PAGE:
Irma Joubert. The Girl from the Train. Nashville, TN: Thomas Nelson, 2015.
This week’s book arrived to me as a complete surprise from the publisher. In all honesty, I’m not sure if I would have picked up the book from a store or library. When it landed on my front porch, it suddenly became a worthwhile book to try. After reading it, I’m certainly thrilled to have the opportunity to share it with all of you!
Irma Joubert’s novel, The Girl from the Train, had been an international bestseller in South Africa and The Netherlands before arriving here in the United States. Translated for the first time into English, the novel is now being released by Thomas Nelson and HarperCollins Christian Publishing. In the midst of World War II, young Gretl Schmidt escapes from a train heading toward Auschwitz. Despite the help of a picture of her German SS soldier and her Lutheran baptismal certificate, Gretl’s Jewish grandmother was her only means of identity. Hiding the truth of her past becomes essential to her survival. On her perilous journey toward safety, she meets Jakob Kowalski, a young Polish man determined to free his country from the grips of other nations. On his family’s farm, Gretl finds a delicate form of shelter, but the war and her hidden identity each continue to touch her life in countless ways. The realities of communism encroach on Gretl’s life, forcing Jakob to send her to an orphanage in Germany with the hopes that she is relocated to the safety of a Christian family in South Africa. After years of ever-changing languages, names, and religious identity, Gretl’s life in Africa seems idyllic. However, she must finally determine for herself who she really is by coming to grips with her unique past.
Overall, The Girl from the Train could be summarized in one word: brilliant! After reading Christian historical fiction and scholarly monographs on related subjects for years, this novel is the first I would distinguish in the rare caliber of literature. Ms. Joubert accomplishes a rare feat in fully engaging her readers with a timeless story of perseverance and faith in the midst of exceptional trial. Additionally, she brings to life the incredible stories of Poland’s Home Army, Germany’s war orphans, and the racial and political persecution that perpetuated the challenges faced by the real-life individuals personified in Gretl’s character. Perhaps of most interest to Christian fiction readers, the novel reveals the fascinating lengths that religious identity played within the period, especially as Gretl is forced to change her affiliations as a result of family, politics, and war to survive. In the moment when Gretl’s South African adopted father denies the existence of the Holocaust, without realizing his own daughter’s heritage or wartime experiences, The Girl from the Train became one of the most compelling books of the year. Personally, I think The Girl from the Train has the potential to be this generation’s answer to Bryce Courtenay’s The Power of One, capturing the human experience and personifying it within a character’s ability to overcome some of history’s greatest challenges.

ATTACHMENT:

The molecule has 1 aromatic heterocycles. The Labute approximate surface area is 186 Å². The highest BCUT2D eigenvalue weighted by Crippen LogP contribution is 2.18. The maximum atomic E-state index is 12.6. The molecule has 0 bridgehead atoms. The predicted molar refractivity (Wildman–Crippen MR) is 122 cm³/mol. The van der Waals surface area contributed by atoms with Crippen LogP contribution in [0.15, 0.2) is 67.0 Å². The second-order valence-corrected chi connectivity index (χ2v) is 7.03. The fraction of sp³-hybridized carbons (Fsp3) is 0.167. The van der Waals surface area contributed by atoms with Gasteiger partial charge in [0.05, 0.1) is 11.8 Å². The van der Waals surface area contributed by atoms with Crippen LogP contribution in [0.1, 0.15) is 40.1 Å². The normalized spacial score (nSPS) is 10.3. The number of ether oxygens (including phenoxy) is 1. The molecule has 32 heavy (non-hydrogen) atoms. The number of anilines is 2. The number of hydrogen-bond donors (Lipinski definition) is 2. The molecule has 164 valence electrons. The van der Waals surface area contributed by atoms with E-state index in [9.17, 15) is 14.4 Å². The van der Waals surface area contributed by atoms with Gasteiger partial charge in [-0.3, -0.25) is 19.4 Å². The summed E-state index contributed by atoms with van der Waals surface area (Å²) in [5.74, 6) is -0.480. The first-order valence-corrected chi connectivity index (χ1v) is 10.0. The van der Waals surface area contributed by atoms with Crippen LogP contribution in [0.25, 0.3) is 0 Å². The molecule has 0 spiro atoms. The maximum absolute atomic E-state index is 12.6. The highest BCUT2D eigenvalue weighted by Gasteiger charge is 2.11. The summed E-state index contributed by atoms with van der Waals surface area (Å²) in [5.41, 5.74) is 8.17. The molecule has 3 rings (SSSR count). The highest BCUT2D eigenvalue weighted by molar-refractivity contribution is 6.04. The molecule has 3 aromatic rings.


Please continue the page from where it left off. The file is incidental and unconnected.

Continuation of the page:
Fans of Christian historical fiction, especially as related to the Second World War and European history, will find The Girl from the Train to be an absolutely fascinating read. In comparison to many other World War II-era works being recently released, I found the writing, historical research, and overall development of the characters to be much more complex and compelling. That advantage may lead some readers to consider the novel to be more dense and challenging to read than other books in the genre. Personally, I believe that this book is well worth that effort and should be considered one of the finest books of the year!
Special thanks to Thomas Nelson and the Fiction Guild for the advanced copy of The Girl from the Train!
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